with Luke Taylor
"Steps were taken..."All of these are examples of passive voice. In school, a lot of us learned that passive voice was wrong and that it led to less dynamic writing. As we have done before, today we'll look at a form of writing that gets a bad rap, but doesn't always deserve it.
"Mistakes were made..."
"That was taken out of context..."
The story was leaked by the press secretary.In this case of passive voice, the story is the subject of the sentence. And it's having something done to it by the press secretary. The active voice example of this sentence would be:
The press secretary leaked the story.Despite what we might have learned in school, the passive voice isn't always wrong or necessarily bad. The passive voice can have its uses, particularly when we don't know the performer of an action or when the performer's identity isn't relevant. Take our example, and imagine for the moment that we don't know who leaked the story.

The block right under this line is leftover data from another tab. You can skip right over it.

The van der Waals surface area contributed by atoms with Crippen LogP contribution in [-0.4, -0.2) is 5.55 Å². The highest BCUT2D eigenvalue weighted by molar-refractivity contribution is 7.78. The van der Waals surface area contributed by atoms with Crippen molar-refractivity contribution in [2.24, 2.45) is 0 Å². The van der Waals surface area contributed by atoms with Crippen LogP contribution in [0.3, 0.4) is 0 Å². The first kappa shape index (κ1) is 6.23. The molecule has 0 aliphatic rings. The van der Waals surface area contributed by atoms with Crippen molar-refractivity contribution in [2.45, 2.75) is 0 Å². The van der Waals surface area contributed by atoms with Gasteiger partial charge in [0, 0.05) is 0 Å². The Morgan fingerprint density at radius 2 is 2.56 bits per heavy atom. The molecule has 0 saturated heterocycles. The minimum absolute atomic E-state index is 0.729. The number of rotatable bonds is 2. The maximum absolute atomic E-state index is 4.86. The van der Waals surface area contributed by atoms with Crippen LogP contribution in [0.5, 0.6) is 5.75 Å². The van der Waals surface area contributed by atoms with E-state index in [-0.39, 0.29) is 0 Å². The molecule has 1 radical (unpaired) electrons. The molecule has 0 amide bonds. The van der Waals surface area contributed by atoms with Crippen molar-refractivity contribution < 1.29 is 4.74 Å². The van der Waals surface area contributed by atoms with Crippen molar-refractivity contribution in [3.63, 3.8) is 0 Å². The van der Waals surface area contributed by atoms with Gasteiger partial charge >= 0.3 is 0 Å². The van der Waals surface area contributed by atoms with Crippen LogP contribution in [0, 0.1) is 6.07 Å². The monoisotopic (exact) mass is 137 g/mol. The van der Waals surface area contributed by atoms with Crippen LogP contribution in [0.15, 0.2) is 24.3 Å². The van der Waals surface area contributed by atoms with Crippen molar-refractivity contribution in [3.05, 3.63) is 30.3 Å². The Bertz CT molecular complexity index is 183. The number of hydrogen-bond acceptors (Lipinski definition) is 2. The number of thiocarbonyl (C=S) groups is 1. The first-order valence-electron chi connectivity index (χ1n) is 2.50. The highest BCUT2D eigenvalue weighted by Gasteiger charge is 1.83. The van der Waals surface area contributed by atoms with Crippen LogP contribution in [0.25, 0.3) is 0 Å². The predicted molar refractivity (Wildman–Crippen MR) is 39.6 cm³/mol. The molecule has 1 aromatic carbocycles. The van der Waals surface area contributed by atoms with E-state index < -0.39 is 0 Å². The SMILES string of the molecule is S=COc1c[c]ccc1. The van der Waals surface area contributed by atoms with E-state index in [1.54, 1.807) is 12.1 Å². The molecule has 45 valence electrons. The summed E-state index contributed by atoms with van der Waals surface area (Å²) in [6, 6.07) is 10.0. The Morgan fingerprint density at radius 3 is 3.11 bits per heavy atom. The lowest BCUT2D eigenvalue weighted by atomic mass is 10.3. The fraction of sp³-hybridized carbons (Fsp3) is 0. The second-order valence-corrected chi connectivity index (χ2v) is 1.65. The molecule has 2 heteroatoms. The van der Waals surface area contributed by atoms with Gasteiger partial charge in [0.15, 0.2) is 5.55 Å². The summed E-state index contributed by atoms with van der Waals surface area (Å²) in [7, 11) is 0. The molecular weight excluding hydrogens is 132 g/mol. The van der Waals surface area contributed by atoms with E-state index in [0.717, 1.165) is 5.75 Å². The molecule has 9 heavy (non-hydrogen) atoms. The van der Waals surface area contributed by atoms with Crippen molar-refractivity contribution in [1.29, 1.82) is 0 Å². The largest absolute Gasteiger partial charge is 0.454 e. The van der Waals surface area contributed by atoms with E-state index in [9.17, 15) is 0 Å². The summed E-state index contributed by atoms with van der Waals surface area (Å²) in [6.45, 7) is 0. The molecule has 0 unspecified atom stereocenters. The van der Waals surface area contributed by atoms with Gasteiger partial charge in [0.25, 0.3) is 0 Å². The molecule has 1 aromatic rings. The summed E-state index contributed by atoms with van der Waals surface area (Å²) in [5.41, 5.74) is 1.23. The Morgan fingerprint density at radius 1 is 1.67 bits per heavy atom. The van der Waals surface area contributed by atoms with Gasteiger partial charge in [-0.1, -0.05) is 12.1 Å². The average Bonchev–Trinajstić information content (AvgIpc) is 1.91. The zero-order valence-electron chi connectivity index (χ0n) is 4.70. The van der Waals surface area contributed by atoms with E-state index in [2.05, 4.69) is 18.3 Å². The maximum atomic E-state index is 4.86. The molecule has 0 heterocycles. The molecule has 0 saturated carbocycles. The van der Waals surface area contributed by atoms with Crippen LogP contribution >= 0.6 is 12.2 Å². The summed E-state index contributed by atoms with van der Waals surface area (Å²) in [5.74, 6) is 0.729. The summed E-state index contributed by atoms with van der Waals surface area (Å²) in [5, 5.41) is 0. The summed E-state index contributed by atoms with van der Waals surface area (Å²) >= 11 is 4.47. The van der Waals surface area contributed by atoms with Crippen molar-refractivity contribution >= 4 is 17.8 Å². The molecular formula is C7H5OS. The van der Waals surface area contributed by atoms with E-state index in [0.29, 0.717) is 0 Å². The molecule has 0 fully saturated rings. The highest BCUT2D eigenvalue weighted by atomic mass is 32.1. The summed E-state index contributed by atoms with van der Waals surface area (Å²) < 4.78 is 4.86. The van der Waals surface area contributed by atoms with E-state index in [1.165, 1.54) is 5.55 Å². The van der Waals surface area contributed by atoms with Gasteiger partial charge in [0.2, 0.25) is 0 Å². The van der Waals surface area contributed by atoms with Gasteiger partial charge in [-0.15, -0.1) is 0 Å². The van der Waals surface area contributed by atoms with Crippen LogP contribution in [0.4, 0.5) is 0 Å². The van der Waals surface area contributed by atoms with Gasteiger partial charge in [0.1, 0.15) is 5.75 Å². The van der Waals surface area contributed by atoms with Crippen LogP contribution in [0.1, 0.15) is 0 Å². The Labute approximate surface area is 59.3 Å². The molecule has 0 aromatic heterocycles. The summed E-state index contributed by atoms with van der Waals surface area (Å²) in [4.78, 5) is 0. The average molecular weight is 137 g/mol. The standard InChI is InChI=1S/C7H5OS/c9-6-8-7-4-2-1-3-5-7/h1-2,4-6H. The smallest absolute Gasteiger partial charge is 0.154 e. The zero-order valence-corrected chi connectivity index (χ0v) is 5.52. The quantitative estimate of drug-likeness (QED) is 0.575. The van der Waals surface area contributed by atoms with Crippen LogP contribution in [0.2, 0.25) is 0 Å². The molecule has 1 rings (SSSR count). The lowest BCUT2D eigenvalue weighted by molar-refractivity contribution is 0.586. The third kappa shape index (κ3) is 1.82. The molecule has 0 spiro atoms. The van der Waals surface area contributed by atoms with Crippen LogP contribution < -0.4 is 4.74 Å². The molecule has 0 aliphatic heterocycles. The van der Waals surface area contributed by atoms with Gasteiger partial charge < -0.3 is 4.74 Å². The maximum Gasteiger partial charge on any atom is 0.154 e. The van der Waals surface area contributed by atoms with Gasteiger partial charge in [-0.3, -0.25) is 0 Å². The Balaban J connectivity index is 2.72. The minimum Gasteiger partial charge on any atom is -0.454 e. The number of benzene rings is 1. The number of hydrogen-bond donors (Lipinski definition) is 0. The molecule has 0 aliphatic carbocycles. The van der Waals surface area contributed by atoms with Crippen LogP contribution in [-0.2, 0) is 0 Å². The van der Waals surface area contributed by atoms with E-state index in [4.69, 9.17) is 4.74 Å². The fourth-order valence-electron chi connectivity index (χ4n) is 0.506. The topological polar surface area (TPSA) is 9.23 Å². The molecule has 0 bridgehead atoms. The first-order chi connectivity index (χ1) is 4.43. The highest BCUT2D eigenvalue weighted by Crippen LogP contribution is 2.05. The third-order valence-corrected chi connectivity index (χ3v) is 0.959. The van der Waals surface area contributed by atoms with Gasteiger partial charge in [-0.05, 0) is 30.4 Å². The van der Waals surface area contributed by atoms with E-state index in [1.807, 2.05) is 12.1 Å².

The story was leaked.In fact, this example is one of the most common ways in which the passive voice is used appropriately: to avoid assigning responsibility for an action. In everyday situations, focusing on the mistakeand not the person who made itcan be useful and more diplomatic.
Samples of river water were collected in test tubes.While passive voice has its place, using it can make writing wordy and needlessly complicated. Look at what happens to a famous call to action if we change its verbal voice from active to passive:
Ask not what can be done by your country for you, ask what can be done by you for your country.Doesn't have quite the same ring, does it?